Diversity

We are always looking for outstanding students from all different backgrounds to bring their unique perspective and talents to LMPV – diversity makes us all perform better! Our philosophy on diversity and the approach we have taken to embrace it is detailed below.

1. Vision on the importance of diversity and gender equality.

We strongly believe that working with a diverse team of researchers is essential to create an organization that is effective in creative, cutting edge research, and forms an inspiring and safe place to work. A diverse team of researchers brings in multiple forms of expertise, different ways of working, and interpersonal relationships that together are much more than the sum of their parts. Such an inclusive way of working creates an atmosphere of creative thinking, collaboration and trust that propels research to levels that would never be achieved by individual researchers on their own. Moreover, a safe research culture can make individual researchers rise beyond themselves, leveraging their self-esteem in order to create strong personal growth for each individual.

We also realize that racial, cultural and international diversity create a group dynamic that strongly contributes to success and provides an environment that helps establish new forms of interpersonal relationships that would never form in non-diverse groups. These enhanced personal skills are strongly beneficial to build a successful career and a fulfilling life. These benefits apply to PhD students, postdocs and master’s students in the groups, but also directly benefit the group leaders. A balanced and diverse team brings uncharted talents and expertise that create a continuous learning experience for all members of the group. Next to all these tangible benefits, we also find that our diverse team makes the daily routine more colorful and joyous.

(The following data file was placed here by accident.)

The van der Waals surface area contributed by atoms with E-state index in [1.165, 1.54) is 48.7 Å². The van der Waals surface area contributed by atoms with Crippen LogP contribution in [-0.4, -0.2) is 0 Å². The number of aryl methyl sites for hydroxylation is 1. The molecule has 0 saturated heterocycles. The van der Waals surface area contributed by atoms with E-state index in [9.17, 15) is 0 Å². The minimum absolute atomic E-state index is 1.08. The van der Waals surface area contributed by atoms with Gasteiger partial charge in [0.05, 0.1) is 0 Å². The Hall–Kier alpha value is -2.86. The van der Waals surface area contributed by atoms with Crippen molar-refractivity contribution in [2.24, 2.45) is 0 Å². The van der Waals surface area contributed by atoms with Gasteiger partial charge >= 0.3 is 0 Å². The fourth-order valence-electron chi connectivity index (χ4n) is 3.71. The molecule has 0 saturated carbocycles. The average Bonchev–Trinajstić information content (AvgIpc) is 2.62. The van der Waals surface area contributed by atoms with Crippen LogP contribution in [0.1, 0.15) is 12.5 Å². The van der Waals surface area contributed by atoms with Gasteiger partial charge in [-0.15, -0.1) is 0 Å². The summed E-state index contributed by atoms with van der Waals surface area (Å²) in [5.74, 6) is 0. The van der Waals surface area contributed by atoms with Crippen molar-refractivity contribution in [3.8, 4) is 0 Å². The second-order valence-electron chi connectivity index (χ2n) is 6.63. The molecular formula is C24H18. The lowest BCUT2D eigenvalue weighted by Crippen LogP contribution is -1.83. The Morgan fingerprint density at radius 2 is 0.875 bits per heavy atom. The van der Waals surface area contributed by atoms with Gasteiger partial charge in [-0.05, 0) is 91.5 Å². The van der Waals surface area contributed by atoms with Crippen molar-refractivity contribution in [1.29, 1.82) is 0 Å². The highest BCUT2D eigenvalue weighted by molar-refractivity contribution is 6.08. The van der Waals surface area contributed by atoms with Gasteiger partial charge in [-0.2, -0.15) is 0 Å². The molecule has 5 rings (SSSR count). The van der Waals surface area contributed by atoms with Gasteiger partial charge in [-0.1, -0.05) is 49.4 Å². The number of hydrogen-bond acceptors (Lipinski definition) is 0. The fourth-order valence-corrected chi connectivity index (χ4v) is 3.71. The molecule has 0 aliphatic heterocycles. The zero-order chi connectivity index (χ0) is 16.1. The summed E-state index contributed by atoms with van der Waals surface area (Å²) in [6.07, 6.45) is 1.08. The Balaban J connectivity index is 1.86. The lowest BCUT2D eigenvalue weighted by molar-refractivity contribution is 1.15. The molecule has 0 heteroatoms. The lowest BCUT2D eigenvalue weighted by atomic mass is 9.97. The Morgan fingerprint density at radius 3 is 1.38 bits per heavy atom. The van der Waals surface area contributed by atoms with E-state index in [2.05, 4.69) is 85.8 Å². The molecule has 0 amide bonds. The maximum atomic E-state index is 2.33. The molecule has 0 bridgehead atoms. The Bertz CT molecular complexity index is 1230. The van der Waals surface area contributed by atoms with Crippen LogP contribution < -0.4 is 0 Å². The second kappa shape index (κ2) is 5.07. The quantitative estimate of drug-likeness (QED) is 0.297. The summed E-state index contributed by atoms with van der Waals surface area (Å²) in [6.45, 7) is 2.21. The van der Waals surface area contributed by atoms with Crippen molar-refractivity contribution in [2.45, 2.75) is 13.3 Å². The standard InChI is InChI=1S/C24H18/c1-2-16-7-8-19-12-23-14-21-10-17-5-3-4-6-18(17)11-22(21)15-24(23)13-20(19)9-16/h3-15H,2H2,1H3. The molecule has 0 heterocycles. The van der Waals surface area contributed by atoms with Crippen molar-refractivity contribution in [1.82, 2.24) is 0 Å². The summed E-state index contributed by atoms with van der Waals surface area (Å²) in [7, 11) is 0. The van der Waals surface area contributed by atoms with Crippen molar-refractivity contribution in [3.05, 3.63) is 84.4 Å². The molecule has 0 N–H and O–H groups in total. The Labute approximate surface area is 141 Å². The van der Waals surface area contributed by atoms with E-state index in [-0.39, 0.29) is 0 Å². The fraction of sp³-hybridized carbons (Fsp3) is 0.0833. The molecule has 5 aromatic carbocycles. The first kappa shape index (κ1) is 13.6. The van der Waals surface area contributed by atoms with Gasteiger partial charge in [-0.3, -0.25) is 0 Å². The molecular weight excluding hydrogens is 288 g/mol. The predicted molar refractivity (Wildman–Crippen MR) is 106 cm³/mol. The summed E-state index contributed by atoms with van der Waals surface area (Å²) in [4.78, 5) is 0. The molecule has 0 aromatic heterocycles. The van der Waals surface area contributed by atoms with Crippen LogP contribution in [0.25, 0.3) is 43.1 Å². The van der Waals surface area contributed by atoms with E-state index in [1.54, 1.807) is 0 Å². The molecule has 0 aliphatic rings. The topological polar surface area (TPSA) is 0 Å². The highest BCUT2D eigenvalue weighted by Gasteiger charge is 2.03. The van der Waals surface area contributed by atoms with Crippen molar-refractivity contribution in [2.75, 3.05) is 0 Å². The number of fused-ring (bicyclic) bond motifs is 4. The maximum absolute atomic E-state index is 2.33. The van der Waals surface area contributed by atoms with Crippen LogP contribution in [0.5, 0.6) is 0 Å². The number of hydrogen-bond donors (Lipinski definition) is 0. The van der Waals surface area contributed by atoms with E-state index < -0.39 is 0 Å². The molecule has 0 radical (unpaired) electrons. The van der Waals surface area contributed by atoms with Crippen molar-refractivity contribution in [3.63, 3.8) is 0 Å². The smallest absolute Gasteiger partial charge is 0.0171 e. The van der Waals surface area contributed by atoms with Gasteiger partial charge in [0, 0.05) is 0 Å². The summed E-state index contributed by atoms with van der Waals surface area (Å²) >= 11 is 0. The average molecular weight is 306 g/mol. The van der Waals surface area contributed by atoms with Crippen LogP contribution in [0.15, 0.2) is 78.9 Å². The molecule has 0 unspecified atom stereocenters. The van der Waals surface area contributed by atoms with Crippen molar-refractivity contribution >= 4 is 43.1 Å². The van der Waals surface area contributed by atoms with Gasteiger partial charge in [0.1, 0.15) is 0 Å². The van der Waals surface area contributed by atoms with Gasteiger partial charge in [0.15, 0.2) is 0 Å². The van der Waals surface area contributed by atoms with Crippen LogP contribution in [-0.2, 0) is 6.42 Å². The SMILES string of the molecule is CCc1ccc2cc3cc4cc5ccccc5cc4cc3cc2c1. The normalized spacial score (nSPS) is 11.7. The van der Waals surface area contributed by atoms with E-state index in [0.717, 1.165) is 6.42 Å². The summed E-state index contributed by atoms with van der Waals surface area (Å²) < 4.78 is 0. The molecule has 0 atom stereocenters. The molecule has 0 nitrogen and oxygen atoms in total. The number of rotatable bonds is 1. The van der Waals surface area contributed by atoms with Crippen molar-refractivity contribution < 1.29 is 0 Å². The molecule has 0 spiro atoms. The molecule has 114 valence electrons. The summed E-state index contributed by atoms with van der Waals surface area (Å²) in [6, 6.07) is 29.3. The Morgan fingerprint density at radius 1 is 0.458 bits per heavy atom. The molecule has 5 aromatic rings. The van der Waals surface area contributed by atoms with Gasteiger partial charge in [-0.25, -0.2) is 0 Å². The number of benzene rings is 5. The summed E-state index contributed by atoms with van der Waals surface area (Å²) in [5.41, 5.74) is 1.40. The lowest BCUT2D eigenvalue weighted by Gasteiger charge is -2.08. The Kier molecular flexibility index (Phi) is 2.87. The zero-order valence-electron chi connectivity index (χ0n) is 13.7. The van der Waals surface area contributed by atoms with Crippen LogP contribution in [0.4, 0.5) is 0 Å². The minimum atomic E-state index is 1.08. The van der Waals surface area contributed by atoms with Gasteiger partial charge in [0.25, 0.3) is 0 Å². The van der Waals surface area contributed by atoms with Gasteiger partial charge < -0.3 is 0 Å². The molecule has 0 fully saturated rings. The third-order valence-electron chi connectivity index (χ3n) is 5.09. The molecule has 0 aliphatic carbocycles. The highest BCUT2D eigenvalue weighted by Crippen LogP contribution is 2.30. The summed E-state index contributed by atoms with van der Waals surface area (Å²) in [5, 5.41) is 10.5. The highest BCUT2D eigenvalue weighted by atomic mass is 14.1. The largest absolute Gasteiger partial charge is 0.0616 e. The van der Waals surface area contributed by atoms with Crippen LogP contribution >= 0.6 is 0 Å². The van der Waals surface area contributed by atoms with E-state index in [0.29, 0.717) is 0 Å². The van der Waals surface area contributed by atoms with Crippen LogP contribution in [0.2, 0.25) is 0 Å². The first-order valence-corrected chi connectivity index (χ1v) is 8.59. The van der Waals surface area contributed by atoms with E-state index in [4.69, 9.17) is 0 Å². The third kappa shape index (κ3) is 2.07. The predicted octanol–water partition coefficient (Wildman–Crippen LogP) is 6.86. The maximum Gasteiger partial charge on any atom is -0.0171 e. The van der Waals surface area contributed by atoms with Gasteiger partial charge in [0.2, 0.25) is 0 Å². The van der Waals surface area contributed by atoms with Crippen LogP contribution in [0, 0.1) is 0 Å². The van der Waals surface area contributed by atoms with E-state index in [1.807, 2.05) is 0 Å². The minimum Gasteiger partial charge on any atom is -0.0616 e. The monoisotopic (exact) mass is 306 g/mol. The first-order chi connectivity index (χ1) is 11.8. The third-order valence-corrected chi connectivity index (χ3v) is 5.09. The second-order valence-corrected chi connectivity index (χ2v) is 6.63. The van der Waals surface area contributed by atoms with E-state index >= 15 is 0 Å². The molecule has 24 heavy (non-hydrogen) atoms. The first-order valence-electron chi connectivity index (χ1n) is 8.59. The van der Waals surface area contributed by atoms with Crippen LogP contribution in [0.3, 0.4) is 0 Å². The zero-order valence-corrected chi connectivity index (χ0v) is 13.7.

2. Efforts made to promote diversity and gender equality.

Hiring LMPV researchers: the LMPV department was founded in 2012, and over the past years we have gradually built it up to its present size, composed of 4 group leaders, 30 PhD students, postdocs, and master’s students, technicians and guests; a total staff of about 50 people. In hiring the PhD students and postdocs of the LMPV program we have always actively sought a diverse group of candidates. This has now led to the notable achievement that on December 1, 2020 our staff of PhD students and postdocs is fully gender balanced, with a 50/50 distribution between men and women. This is exceptional for a physics program.

Benefit of the doubt: In searching for candidates with gender, race, and background that are underrepresented in the LMPV department, we give candidates in those categories the benefit of the doubt: we invite them for interviews even if their application package does not immediately convince us. Often we have been surprised by candidates that turned out to be excellent, while their application did not give that impression at first sight!

Awareness: All LMPV group leaders took part in diversity training. We make sure to transfer the message about the importance of diverse teams and ways to achieve them to our group members. For example, we share the way we scout and hire talent, and we explicitly express our desire to create safe working environments where everyone feels safe in our group discussions.

Teaching: We all teach in the photovoltaics class of the Advanced Materials and Energy Program (AMEP) of the University of Amsterdam. In our classes we create an atmosphere of collaboration and trust, making everyone feel welcome and seen. We explicitly express the values of inclusiveness that we have established at LMPV. As a result, a large fraction (typically 50%) of the master’s students in the PV course select LMPV to carry out their master’s internship project.

Our team of group leaders and female associates: We are a group of four group leaders (three men, one woman), three of which were hired as tenure-track group leaders. While funds were limited to further extend the number of groups (and thus balance the gender distribution) we have actively searched for female partners whom we have incorporated into our program as guests: Prof. Elizabeth von Hauff (VU), and Dr. Paula Bronsveld (TNO). They were offered an office at AMOLF to enhance interaction with the LMPV program.

Female (inter-)national collaborators: For our collaborations we actively search for female group leaders. We have ongoing collaborations with Professors Angèle Reinders (UT, TUE), Maria Loi (RUG), Katerina Newell (UvA), Anna Fontcuberta i Morral (EPFL), Martina Schmid (Univ. Duisburg/Essen), Jenny Nelson (Imperial College London), Shujuan Huang (UNSW, Sydney), Anito Ho Baillie (Univ. Sydney), Annamaria Petrozza (IIT Milan), Jovana Milic (EPFL) and Eline Hutter (UU).  These all serve as a source of inspiration for the female talent in our department and in this way help them consider an academic career.